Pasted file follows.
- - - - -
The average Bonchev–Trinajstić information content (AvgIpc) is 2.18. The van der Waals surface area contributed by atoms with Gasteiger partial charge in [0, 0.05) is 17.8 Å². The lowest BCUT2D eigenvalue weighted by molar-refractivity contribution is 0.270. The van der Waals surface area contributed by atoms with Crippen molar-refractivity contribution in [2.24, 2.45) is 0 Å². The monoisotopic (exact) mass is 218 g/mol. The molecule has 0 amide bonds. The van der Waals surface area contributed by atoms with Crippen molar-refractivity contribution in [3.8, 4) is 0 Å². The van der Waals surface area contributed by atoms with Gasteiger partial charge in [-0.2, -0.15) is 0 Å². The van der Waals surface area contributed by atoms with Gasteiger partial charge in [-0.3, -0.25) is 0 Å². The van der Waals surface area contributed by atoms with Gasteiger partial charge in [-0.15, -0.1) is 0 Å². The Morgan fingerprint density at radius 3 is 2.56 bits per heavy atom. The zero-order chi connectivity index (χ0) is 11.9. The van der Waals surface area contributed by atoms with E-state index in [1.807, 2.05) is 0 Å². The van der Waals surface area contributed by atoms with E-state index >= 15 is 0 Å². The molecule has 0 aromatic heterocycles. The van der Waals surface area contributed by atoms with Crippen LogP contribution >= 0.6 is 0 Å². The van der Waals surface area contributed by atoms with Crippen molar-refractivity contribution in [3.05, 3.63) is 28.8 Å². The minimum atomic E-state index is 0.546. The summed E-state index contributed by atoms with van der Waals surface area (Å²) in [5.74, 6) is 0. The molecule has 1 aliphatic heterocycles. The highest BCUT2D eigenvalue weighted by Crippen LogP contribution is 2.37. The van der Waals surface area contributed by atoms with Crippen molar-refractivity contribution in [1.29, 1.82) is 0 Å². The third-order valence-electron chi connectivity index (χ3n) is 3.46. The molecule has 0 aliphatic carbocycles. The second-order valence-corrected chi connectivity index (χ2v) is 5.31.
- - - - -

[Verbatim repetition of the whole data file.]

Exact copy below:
The average Bonchev–Trinajstić information content (AvgIpc) is 2.18. The van der Waals surface area contributed by atoms with Gasteiger partial charge in [0, 0.05) is 17.8 Å². The lowest BCUT2D eigenvalue weighted by molar-refractivity contribution is 0.270. The van der Waals surface area contributed by atoms with Crippen molar-refractivity contribution in [2.24, 2.45) is 0 Å². The monoisotopic (exact) mass is 218 g/mol. The molecule has 0 amide bonds. The van der Waals surface area contributed by atoms with Crippen molar-refractivity contribution in [3.8, 4) is 0 Å². The van der Waals surface area contributed by atoms with Gasteiger partial charge in [-0.2, -0.15) is 0 Å². The van der Waals surface area contributed by atoms with Gasteiger partial charge in [-0.3, -0.25) is 0 Å². The van der Waals surface area contributed by atoms with Gasteiger partial charge in [-0.15, -0.1) is 0 Å². The Morgan fingerprint density at radius 3 is 2.56 bits per heavy atom. The zero-order chi connectivity index (χ0) is 11.9. The van der Waals surface area contributed by atoms with E-state index in [1.807, 2.05) is 0 Å². The van der Waals surface area contributed by atoms with E-state index >= 15 is 0 Å². The molecule has 0 aromatic heterocycles. The van der Waals surface area contributed by atoms with Crippen LogP contribution >= 0.6 is 0 Å². The van der Waals surface area contributed by atoms with Crippen molar-refractivity contribution in [3.05, 3.63) is 28.8 Å². The minimum atomic E-state index is 0.546. The summed E-state index contributed by atoms with van der Waals surface area (Å²) in [5.74, 6) is 0. The molecule has 1 aliphatic heterocycles. The highest BCUT2D eigenvalue weighted by Crippen LogP contribution is 2.37. The van der Waals surface area contributed by atoms with Crippen molar-refractivity contribution in [1.29, 1.82) is 0 Å². The third-order valence-electron chi connectivity index (χ3n) is 3.46. The molecule has 0 aliphatic carbocycles. The second-order valence-corrected chi connectivity index (χ2v) is 5.31.